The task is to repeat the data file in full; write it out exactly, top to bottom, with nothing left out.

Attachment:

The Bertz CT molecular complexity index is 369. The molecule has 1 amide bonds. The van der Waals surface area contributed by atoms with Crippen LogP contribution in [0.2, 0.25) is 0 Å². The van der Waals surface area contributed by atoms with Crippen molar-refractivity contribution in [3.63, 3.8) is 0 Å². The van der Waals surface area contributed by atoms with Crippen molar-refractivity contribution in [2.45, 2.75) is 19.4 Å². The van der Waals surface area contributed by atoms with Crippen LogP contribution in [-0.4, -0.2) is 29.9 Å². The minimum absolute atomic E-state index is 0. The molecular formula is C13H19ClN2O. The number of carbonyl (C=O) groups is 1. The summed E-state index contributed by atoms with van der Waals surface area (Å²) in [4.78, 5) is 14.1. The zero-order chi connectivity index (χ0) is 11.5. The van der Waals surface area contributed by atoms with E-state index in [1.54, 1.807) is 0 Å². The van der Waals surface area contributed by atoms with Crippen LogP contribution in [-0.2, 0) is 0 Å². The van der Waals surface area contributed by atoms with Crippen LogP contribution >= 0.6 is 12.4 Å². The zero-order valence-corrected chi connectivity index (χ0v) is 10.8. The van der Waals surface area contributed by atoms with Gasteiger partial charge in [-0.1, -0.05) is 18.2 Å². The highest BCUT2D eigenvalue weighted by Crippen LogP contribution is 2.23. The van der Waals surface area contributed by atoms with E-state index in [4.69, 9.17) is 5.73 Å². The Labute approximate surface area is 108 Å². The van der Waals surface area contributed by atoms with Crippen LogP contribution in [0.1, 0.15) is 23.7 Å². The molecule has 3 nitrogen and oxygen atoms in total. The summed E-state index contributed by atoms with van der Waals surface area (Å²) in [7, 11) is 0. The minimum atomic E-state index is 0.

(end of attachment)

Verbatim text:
The Bertz CT molecular complexity index is 369. The molecule has 1 amide bonds. The van der Waals surface area contributed by atoms with Crippen LogP contribution in [0.2, 0.25) is 0 Å². The van der Waals surface area contributed by atoms with Crippen molar-refractivity contribution in [3.63, 3.8) is 0 Å². The van der Waals surface area contributed by atoms with Crippen molar-refractivity contribution in [2.45, 2.75) is 19.4 Å². The van der Waals surface area contributed by atoms with Crippen LogP contribution in [-0.4, -0.2) is 29.9 Å². The minimum absolute atomic E-state index is 0. The molecular formula is C13H19ClN2O. The number of carbonyl (C=O) groups is 1. The summed E-state index contributed by atoms with van der Waals surface area (Å²) in [4.78, 5) is 14.1. The zero-order chi connectivity index (χ0) is 11.5. The van der Waals surface area contributed by atoms with E-state index in [1.54, 1.807) is 0 Å². The van der Waals surface area contributed by atoms with Crippen LogP contribution in [-0.2, 0) is 0 Å². The van der Waals surface area contributed by atoms with Crippen LogP contribution >= 0.6 is 12.4 Å². The zero-order valence-corrected chi connectivity index (χ0v) is 10.8. The van der Waals surface area contributed by atoms with Gasteiger partial charge in [-0.1, -0.05) is 18.2 Å². The highest BCUT2D eigenvalue weighted by Crippen LogP contribution is 2.23. The van der Waals surface area contributed by atoms with E-state index in [4.69, 9.17) is 5.73 Å². The Labute approximate surface area is 108 Å². The van der Waals surface area contributed by atoms with Crippen LogP contribution in [0.1, 0.15) is 23.7 Å². The molecule has 3 nitrogen and oxygen atoms in total. The summed E-state index contributed by atoms with van der Waals surface area (Å²) in [7, 11) is 0. The minimum atomic E-state index is 0.